This particular space is known to be very white and oft criticized for having a race problem, but I genuinely expected people from the marginalized LGBTQ+ community, and particularly fellow Transgender people, to know how this would read. I expected people would not actually try to use me, but every time I get comfortable in this expectation, I’m smacked again with the reality of what it means to be Black in white spaces.
For those who can’t understand why this would be so hard, let me explain by rewriting this in the way I, as a Black woman in a white space, hear it:
We normally wouldn’t invite you, but we have a problem with perception because there are not enough of your people to hit a headcount and make ourselves feel better. Rather than work to make an inviting space for your people where you’d naturally congregate, we thought it’d be easier to just tell people like you to come over, without really considering the social or personal cost to you. We don’t want to be accused of tokenizing you though, so we’ll say we are not and talk about how great you are with the understanding that if we thought you might be the kind of your people we disagree with we totally would not invite you.
Now, for all you white people who are up in your feelings and hating me right now, let me just say that, yes, I know they did not say that, and yes, I know they were trying to be thoughtful. But I hope you also understand that anyone who has bothered to read anything from [*gestures vaguely at library shelves labeled “racism” and “intersectional feminism”] will read that and go “Mmm hmmm, that is pretty much exactly what they said.” Because the original message reads like it came from a scene in an Audre Lorde book.
If you are inviting someone from a marginalized community to show up to your organization specifically because they are from that community, specifically to help you hit diversity metrics, without doing the substantive structural change of changing that organization so that the marginalized community will be safe, comfortable, and supported, then you are doing exactly what Angela Davis said. Furthermore, the suggestion of not using them as a token is the language of power because it is writing the rules to suit their needs, defining the language in the way that favors them. Tokenizing Black people is not just done by people using the words “we are tokenizing,” it’s done by people who act in a manner that uses us as tokens. Inviting a person to an organization so that you can then say “Our diversity is better because this person is here” is literally using them a token.
In a power dynamic, it also serves to remind us of our place. As I have written before:6
The malicious comment is intended to inform you that you are not welcome, but the innocent, even the inviting, comment has no less power to isolate you. What right does anyone have to welcome you into a space where no white person would be required a welcome? What purpose is there in calling out your specific presence if not to gently remind you that you are, in fact, a guest in that space, one whose invitation may at any moment be revoked?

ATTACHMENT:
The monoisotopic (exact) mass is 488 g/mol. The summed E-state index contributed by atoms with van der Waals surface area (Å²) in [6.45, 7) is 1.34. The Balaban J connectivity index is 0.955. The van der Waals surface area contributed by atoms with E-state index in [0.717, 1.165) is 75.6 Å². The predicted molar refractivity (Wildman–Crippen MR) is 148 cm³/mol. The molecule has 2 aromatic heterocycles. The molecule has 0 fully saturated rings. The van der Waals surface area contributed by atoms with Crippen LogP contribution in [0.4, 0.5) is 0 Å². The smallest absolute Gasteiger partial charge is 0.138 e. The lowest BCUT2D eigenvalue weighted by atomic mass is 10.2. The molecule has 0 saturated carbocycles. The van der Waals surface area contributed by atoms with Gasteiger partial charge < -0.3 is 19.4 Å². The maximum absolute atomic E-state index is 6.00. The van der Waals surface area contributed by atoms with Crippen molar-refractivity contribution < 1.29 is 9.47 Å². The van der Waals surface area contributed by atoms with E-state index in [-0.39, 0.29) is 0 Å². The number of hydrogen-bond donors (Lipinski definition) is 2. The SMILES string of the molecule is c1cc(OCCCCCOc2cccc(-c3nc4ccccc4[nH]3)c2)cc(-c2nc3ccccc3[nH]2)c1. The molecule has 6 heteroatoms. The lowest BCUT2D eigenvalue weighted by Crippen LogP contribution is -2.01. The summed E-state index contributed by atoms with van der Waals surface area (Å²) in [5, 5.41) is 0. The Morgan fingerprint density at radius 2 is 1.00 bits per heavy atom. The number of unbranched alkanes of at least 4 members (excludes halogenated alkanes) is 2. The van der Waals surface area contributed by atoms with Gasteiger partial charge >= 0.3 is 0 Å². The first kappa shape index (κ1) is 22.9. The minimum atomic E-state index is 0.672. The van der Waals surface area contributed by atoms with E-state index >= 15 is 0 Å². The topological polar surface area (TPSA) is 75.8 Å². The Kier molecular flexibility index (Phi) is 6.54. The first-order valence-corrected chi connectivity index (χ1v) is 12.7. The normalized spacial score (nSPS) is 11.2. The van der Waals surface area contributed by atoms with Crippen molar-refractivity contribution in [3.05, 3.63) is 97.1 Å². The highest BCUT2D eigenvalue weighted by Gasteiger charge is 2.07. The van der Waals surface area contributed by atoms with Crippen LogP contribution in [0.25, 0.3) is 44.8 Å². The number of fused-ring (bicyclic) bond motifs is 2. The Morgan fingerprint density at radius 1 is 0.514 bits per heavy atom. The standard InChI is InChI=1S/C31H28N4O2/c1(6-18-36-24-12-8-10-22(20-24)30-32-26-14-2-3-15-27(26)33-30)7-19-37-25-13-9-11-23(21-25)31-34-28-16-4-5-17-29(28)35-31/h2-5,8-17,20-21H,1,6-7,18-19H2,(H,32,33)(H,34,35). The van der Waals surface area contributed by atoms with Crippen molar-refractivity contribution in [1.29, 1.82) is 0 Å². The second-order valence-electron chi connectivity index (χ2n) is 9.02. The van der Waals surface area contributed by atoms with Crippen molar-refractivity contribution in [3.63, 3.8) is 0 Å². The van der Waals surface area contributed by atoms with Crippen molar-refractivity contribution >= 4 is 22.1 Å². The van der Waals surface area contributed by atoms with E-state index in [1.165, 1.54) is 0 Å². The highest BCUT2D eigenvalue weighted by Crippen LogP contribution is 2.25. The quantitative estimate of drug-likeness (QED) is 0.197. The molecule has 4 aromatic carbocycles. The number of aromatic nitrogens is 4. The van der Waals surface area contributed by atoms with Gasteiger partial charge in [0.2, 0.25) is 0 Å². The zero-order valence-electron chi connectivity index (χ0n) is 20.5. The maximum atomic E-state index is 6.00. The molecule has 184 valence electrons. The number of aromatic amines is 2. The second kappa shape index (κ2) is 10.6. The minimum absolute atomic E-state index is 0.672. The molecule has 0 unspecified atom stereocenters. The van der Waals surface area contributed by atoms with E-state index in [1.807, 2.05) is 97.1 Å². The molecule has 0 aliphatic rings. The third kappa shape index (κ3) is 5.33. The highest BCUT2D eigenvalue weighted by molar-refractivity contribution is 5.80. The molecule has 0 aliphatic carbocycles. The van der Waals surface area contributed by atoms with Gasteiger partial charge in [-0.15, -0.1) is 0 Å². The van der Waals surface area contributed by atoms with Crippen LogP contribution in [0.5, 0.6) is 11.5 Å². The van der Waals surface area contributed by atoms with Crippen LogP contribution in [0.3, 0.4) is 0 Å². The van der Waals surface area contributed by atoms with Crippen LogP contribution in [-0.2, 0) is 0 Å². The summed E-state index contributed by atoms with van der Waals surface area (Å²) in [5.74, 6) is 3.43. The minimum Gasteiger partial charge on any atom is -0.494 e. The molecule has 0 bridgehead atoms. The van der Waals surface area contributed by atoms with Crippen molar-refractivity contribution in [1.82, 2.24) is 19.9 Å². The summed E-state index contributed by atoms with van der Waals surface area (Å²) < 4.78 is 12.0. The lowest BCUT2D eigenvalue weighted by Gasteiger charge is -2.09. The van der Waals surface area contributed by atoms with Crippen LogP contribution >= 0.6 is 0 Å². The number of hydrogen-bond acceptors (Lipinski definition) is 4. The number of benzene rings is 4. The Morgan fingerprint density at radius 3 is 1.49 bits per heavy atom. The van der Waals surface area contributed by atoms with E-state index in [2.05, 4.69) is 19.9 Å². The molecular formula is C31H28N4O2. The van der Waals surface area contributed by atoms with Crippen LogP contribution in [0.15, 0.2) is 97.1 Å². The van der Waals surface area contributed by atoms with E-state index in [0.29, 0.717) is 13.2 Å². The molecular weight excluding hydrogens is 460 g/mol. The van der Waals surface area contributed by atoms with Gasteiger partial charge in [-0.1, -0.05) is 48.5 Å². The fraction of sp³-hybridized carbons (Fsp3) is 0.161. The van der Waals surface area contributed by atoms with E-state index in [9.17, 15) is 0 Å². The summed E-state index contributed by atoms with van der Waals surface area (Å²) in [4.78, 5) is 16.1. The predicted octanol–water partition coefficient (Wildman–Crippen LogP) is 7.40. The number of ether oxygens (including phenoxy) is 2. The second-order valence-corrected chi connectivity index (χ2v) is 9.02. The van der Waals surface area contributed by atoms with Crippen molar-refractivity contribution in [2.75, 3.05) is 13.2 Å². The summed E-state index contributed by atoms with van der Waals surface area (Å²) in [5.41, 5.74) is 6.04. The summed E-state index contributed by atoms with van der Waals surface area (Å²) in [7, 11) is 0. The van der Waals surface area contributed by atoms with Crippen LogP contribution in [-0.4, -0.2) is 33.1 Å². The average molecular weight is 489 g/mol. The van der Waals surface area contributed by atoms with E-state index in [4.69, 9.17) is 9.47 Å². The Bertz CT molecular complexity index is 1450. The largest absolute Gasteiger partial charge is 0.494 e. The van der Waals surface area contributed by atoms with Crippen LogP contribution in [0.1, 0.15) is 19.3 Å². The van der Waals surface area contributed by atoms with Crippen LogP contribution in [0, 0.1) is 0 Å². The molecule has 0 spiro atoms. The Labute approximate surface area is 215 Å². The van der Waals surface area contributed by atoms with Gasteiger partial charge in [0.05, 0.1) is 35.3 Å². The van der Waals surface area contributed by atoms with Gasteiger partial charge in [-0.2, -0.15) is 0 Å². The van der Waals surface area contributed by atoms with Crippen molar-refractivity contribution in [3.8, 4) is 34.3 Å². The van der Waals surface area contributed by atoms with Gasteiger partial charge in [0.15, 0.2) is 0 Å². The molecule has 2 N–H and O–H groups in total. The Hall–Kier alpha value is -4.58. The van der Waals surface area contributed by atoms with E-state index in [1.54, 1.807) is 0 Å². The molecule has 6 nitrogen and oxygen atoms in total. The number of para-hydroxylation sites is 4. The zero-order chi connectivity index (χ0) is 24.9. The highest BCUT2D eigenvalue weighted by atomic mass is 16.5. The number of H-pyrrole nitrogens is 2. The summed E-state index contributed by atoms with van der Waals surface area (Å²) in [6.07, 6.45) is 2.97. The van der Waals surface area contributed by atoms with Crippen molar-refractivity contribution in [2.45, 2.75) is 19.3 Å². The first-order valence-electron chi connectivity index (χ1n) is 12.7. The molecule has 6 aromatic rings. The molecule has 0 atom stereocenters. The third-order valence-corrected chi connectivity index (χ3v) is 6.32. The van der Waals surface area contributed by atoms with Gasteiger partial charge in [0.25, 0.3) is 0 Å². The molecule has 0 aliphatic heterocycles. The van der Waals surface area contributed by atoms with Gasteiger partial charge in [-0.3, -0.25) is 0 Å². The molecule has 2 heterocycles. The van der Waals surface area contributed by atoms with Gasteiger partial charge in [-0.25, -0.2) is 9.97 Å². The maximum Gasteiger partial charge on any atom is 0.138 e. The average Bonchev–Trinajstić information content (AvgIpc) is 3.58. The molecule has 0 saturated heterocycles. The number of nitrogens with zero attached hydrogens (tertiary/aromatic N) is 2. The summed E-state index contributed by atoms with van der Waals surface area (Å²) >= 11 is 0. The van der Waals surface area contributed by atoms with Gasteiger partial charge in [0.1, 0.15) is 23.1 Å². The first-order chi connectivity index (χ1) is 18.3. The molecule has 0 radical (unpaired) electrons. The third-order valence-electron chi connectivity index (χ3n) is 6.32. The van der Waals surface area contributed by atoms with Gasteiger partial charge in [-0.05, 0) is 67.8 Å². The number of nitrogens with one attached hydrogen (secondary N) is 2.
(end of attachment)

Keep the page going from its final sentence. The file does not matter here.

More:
I am not your diversity.
I do not exist as a way for you to hit an arbitrary metric. Moreover, the fact that you would consider asking me to be part of a headcount without a very real understanding of what that means in the context of generations of Black people having their head counted to solve some problem white people have — and solve it for free — suggests to me that even if I did act as your diversity there would be no real safety, comfort, or support for me in the endeavor.
Angela Davis said, “Diversity and inclusion without substantive change, without radical change, accomplishes nothing.”7 But that’s not quite true, is it? It accomplishes one very specific thing. It is a way of telling me that I am useful to you without necessarily any benefit to me. It is a way of reminding me that I am an errant brush stroke on the canvas of an otherwise perfect painting, notable not for who I am, but for where I do not belong.
1 Terra Kestrel, “When You Walk into That Valley,” OHF Weekly, August 24, 2023, https://www.ohfweekly.org/when-you-walk/
2 Terra Kestrel, “Such a Thing as Grace,” OHF Weekly, April 28, 2022, https://www.ohfweekly.org/such-a-thing-as-grace/
4 Veronica Rocha, Lee Romney, “Black women kicked off Napa Wine Train to sue for discrimination,” Los Angeles Times, October 1, 2015, https://www.latimes.com/local/lanow/la-me-ln-napa-wine-train-black-women-lawsuit-20151001-story.html
5 Ava DuVernay, “Ava DuVernay Interviews Angela Davis on This Moment—And What Came Before,” Vanity Fair, August 26, 2020, https://www.vanityfair.com/culture/2020/08/angela-davis-and-ava-duvernay-in-conversation
6 Terra Kestrel, “Such a Thing as Grace,” OHF Weekly, April 28, 2022, https://www.ohfweekly.org/such-a-thing-as-grace/
7 Ava DuVernay, “Ava DuVernay Interviews Angela Davis on This Moment–And What Came Before,” Vanity Fair, August 26, 2020, https://www.vanityfair.com/culture/2020/08/angela-davis-and-ava-duvernay-in-conversation